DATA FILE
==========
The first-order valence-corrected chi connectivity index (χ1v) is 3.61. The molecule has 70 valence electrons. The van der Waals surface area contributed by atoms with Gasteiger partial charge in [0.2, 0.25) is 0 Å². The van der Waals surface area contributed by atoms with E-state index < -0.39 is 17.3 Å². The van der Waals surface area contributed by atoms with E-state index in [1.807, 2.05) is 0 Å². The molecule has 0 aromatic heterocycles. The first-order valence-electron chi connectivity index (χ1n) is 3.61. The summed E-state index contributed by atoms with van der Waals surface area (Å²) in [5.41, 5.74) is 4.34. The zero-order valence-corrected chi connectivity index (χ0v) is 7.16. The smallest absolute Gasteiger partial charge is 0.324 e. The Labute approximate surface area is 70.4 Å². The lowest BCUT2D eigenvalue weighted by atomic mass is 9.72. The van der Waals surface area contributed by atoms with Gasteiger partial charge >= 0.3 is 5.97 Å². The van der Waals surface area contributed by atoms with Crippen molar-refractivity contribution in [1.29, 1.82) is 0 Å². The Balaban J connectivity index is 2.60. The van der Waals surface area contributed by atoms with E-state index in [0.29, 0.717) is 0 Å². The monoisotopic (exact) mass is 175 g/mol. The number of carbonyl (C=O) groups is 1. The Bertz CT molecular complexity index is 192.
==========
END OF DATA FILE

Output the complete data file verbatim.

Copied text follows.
The first-order valence-corrected chi connectivity index (χ1v) is 3.61. The molecule has 70 valence electrons. The van der Waals surface area contributed by atoms with Gasteiger partial charge in [0.2, 0.25) is 0 Å². The van der Waals surface area contributed by atoms with E-state index < -0.39 is 17.3 Å². The van der Waals surface area contributed by atoms with E-state index in [1.807, 2.05) is 0 Å². The molecule has 0 aromatic heterocycles. The first-order valence-electron chi connectivity index (χ1n) is 3.61. The summed E-state index contributed by atoms with van der Waals surface area (Å²) in [5.41, 5.74) is 4.34. The zero-order valence-corrected chi connectivity index (χ0v) is 7.16. The smallest absolute Gasteiger partial charge is 0.324 e. The Labute approximate surface area is 70.4 Å². The lowest BCUT2D eigenvalue weighted by atomic mass is 9.72. The van der Waals surface area contributed by atoms with Gasteiger partial charge >= 0.3 is 5.97 Å². The van der Waals surface area contributed by atoms with Crippen molar-refractivity contribution in [1.29, 1.82) is 0 Å². The Balaban J connectivity index is 2.60. The van der Waals surface area contributed by atoms with E-state index in [0.29, 0.717) is 0 Å². The monoisotopic (exact) mass is 175 g/mol. The number of carbonyl (C=O) groups is 1. The Bertz CT molecular complexity index is 192.